And yes, it makes no economic sense to go through all the rigmarole when we could send a Gerber file to a PCB house and get top quality commercially produced PCBs, but if we applied a cost/benefit analysis to any aspect of this or other hobbies, it wouldn't stand close examination. Except of course that we can't put a price of the enjoyment we derive. If it's not enjoyable, we wouldn't do it.

A couple of past forum threads on PCBs here might be of interest:

https://www.vintage-radio.net/forum/...//www.vintage-

https://www.vintage-radio.net/forum/...d.php?t=149574
__________________
David.
BVWS Member.
G-QRP Club member 1339.
David G4EBT is offline   Reply With Quote
Old 17th May 2020, 11:12 am   #9
Wendymott
Octode
 
Wendymott's Avatar
 
Join Date: Jun 2013
Location: Huddersfield, West Yorkshire, UK.
Posts: 1,112
Default Re: One off PCB's

Hi Terry and David. I bought some of that Negative film..... not used it yet..I wanted "Quick and dirty"....which the above method suits....The reason for the original posting was..it had been mooted many times and I had had very varying non success ... so I decided to have another go.. this time the process seemed ok..so I commented on it...as the methods previously were a bit scant...when I get to the full blown project it will be Positive photoresist as normal... Thanks for your inputs ALL of you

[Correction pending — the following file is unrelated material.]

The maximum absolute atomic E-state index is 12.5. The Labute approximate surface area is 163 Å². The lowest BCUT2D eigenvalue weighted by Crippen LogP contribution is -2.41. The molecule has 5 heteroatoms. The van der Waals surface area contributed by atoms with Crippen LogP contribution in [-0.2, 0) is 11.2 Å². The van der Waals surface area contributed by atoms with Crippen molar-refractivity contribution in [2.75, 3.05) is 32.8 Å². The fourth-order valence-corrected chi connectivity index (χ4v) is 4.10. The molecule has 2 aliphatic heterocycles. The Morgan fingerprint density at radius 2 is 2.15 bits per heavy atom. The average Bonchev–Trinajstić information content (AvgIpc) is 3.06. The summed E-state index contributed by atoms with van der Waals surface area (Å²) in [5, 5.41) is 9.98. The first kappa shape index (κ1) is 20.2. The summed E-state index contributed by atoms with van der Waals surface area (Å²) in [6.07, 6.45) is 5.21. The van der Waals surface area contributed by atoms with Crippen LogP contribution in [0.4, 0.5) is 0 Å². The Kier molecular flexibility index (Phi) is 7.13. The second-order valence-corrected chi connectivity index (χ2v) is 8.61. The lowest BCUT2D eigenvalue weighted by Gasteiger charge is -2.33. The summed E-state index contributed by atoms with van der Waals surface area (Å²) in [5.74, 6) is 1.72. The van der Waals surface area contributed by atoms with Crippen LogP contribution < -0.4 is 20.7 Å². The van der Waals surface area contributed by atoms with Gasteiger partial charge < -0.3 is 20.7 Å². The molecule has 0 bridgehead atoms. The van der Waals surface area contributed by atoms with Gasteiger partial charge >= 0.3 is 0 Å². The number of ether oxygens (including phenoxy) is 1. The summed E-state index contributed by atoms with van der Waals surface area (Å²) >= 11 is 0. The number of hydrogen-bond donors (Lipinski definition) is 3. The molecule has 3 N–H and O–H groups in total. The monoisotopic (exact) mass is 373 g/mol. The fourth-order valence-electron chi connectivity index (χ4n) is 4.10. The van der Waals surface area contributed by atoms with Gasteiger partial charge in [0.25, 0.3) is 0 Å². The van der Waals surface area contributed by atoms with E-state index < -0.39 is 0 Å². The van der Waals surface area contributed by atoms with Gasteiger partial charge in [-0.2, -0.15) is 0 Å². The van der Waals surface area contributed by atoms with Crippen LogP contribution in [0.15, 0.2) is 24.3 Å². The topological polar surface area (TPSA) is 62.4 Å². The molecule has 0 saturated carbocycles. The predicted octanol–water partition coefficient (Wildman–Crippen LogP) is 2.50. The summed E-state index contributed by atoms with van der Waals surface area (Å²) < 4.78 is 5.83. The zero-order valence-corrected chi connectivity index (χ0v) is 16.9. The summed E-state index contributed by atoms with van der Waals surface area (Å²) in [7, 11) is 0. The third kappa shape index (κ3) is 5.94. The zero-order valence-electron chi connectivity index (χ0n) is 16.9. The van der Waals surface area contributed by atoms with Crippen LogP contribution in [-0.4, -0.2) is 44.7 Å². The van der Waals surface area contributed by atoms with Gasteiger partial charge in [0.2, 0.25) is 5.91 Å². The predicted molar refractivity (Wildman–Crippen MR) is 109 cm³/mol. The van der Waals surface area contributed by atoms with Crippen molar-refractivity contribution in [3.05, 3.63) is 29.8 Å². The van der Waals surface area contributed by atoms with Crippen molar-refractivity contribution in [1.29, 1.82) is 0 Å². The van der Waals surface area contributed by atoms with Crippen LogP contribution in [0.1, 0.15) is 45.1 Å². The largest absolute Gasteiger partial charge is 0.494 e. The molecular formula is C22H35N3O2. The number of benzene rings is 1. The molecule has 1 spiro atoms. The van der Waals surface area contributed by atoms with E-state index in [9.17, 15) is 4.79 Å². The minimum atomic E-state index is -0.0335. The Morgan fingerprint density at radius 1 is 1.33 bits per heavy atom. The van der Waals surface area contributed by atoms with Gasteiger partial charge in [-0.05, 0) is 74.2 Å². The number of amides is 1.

__________________
Should get out more.

Regards
Wendy G8BZY
Wendymott is offline   Reply With Quote
Old 17th May 2020, 11:18 am   #10
stuarth
Hexode
 
Join Date: Feb 2010
Location: Heysham, Lancashire, UK.
Posts: 438
Default Re: One off PCB's

If you're only producing a one-off, what about MEPads and Manhattan construction. Excellent for RF, especially if using the underlying board as a ground plane. You can get quite neat results, and it can be modified or added to at any time. They produce tiles for DIP and SOICs, and even for some valves (B9A, B7G, Octal and Acorn, I think).

Stuart
stuarth is offline   Reply With Quote
Old 17th May 2020, 11:33 pm   #11
Oldcodger
Octode
 
Join Date: Oct 2014
Location: West Midlands, UK.
Posts: 1,613
Default Re: One off PCB's

Quote:
Originally Posted by Wendymott View Post
Hyas Mr Codger... I still use photo resist pcb's but as I say for odds and sodds now..its getting too expensive..the clear film I use is getting difficult to obtain.. I use NOBO Laser film and it is difficult to buy now..obviously there will be alternatives.. but we like what we know. We all know.. what works for one.. may not work for another.